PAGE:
Every year there are stories about older people being isolated and lonely in their homes; and yet, every year there are advances in communications technologies which potentially offer cheaper and easier to use solutions (at least in part) to this problem. But there is no joining up.

What is the problem? I think society finds it really easy to hide behind its preconceptions and stereotypes about how older people would react to new technologies, and it uses this as an excuse to do nothing. And I think that technophobic professionals who project their own hangups onto the people they work with are a key barrier too. My own direct experience, through projects such as Our Digital Planet and Digital Tea Parties, suggests that, if approached in the right way, most older people will see the benefits of new technologies once exposed to them. So, let’s do away with the stereotypes and get on with breaking down loneliness. The lady featured in the Five Live report is a prime example of how this can work.

So, now I want to do something directly about this. I am announcing now that by November 2015 I intend to have a project in place that will connect people at Christmas. It will focus on bringing digital elements to Christmas parties in Care Homes, Sheltered Accommodation, Day Centres and elsewhere, with a view to leaving a legacy of older people who are  skilled and resourced to connect with each other and their friends and relatives over Christmas and beyond.

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So, I am looking for project funding, sponsorship, donations, and help-in-kind to connect up Christmas Parties in 2015. If you can provide:

  • funding
  • equipment (tablet computers, laptops, projectors, connected TV devices, etc.)
  • publicity

Then please get in touch.

And it’s not too late to do something THIS Christmas. Let’s pilot this idea. If you are running a Christmas Party for older people, you’d like to collaborate on connecting it up, and you can find a few hundred pounds to make it happen, then, let’s do it in 2014!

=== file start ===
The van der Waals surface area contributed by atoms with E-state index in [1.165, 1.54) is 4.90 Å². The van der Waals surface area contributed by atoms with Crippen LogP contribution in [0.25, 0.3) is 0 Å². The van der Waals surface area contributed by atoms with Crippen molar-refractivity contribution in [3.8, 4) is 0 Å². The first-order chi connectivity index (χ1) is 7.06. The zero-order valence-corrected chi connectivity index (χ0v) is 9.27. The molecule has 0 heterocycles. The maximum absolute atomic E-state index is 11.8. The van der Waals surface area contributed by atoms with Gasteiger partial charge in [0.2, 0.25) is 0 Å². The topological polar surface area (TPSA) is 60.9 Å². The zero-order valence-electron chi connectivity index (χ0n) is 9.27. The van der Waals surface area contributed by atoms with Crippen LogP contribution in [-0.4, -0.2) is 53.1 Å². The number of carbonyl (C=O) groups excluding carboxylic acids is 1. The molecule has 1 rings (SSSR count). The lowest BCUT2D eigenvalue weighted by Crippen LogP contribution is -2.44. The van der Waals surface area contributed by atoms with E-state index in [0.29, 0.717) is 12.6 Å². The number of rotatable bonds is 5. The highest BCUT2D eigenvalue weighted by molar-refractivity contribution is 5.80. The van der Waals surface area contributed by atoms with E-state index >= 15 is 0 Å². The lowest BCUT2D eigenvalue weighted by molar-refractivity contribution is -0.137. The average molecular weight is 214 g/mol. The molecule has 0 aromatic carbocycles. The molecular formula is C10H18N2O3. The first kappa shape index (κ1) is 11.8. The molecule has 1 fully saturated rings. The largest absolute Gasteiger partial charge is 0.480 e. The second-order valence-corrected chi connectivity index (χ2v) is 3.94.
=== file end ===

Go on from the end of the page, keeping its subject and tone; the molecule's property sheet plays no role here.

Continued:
Technology can break down so many barriers. Let’s shout this message to the world.

Footnote

Only five days after originally posting this, I was able to run at pilot event in Trafford.  Here is the report of that event http://johnpopham.wordpress.com/2014/12/18/connected-christmas-making-it-happen/

Social Media for Social Good Advent Calendar #adventsmsg

Santa will be late this year (photo by Wayne Butterworth on Flickr)

It’s the Season of Goodwill, isn’t it? Well, actually, that phrase really irks me as I think it’s used by some people as an excuse to limit their quota of goodwill to a defined period of the year. For me, every day should be the Season of Goodwill, and that’s why I use the hashtag #365goodwill on Twitter.

Nevertheless, there are certain traditions at this time of the year, and, this year I am going to join in with at least one of them.

Starting on Monday 1st of December, I am launching the Social Media for Social Good Advent Calendar. Every day, for 25 days, up to, and including Christmas Day, I will be posting a short video clip with a little bit of my thinking on using Social Media to help make the world a better place.

So, watch this space, every day during Advent. You can follow all the clips on the hashtag #adventsmsg on Twitter, or by clicking on the tag #adventsmsg on this blog. So, if you miss one, you can still find it.

I hope you find this useful. I intend to have fun making the videos, which is partly what it’s all about really.

 

Tackling loneliness

There are so many lonely people in our world, and yet the modern world has given us the tools to banish loneliness for ever. Older people, in particular, are not taking advantage of these tools, so how can we address this.

This is my idea for a project, can we make this happen?